To be continued; can't be late for dinner.

    Bookmark   May 12, 2014 at 7:28PM
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Renovator8: I enjoyed reading your last paragraph. I have memories of my grandparents at their kitchen table and we played cards after supper at every visit. It is all about the dining room. Miss that time.

    Bookmark   May 12, 2014 at 8:16PM
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Reno8, I was born smack-dab in the middle of Vietnam, but I was raised in a small town in a way that "felt like" a generation earlier. Most of my family memories include meals:

- Many, many outdoor potlucks at my great-great aunt's house. This was when I was very, very small and we still had ALLLLL the older generation. No one had a house big enough to feed everyone indoors, so we ate outside. The men'd set up tables with wood and saw horses, and the women'd load them with delicious food. Everyone brought his or her own lawn chairs. It wasn't a fancy type of celebration, but I remember loving it.

- By the time I was in upper elementary school we'd lost many of that oldest generation, yet we still stayed outside to eat most family meals. My father LOVED to grill.

- I do have memories of smaller gatherings in my grandmother's and my great-great aunt's dining rooms: My grandmother had a big Craftsman with a massive dining room, but my favorite eating spot was the tiny booth in the kitchen. My great-great aunt's house was built of heart pine and none of the walls were ever painted . . . but she had a lovely window seat (overlooking a grove of pecan trees) at the end of the dining room, and after I was finished eating I was allowed to go sit in the window seat with my book, and I'd halfway listen to the adults /halfway read my books. The other thing I adored about that dining room was that the dish cabinets opened on both sides -- you could wash dishes in the kitchen and put them away . . . then remove them from the other side.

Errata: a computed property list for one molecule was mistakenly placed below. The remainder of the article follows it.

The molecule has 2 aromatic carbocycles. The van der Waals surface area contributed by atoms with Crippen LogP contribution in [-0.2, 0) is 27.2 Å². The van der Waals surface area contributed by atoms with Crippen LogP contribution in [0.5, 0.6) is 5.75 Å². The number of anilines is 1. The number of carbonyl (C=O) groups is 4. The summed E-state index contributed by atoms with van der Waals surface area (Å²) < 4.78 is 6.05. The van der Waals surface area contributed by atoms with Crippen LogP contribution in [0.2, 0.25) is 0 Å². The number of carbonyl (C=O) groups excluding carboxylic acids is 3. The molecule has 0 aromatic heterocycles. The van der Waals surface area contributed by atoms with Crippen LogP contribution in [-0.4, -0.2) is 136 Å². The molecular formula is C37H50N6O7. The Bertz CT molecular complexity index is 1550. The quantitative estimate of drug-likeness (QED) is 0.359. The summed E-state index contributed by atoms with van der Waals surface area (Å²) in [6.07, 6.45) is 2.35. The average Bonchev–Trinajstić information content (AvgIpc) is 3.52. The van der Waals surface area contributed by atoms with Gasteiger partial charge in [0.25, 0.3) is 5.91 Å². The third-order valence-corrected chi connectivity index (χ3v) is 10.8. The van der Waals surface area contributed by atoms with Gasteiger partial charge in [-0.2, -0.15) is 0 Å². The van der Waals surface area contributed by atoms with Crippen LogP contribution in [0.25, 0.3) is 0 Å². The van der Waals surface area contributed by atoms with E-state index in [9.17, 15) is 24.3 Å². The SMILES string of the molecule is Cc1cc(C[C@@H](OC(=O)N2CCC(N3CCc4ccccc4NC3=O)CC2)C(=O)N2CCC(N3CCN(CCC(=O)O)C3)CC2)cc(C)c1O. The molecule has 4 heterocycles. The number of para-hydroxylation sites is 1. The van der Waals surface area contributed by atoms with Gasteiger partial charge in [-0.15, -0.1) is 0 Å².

I agree that these memories have more to do with the people than the surroundings. Vaulted ceilings, French doors, chandaliers . . . they aren't as important as the family.

However, before you begin deciding how you want your eating areas to look, you should be honest with yourself about how you entertain. Do you cook for everyone? Do you host pot lucks? Do you go out to a restaurant? Build what you're actually going to use!

    Bookmark   May 12, 2014 at 11:57PM
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Reno, unrelated to your comments, I followed your link and looked through the architect's portfolio. To my surprise his Old Palo Alto entry is a few blocks from where we live. It's an impressive looking home, but I do question that the prevalent style of this neighborhood is "Italianate". If anything I'd say that tudor, spanish, and various flavors of colonials and cape/shingle style homes are the majority represented. This one stuck out like a sore thumb. Italianates are a novelty in this neck of the woods outside of San Francisco and Alameda.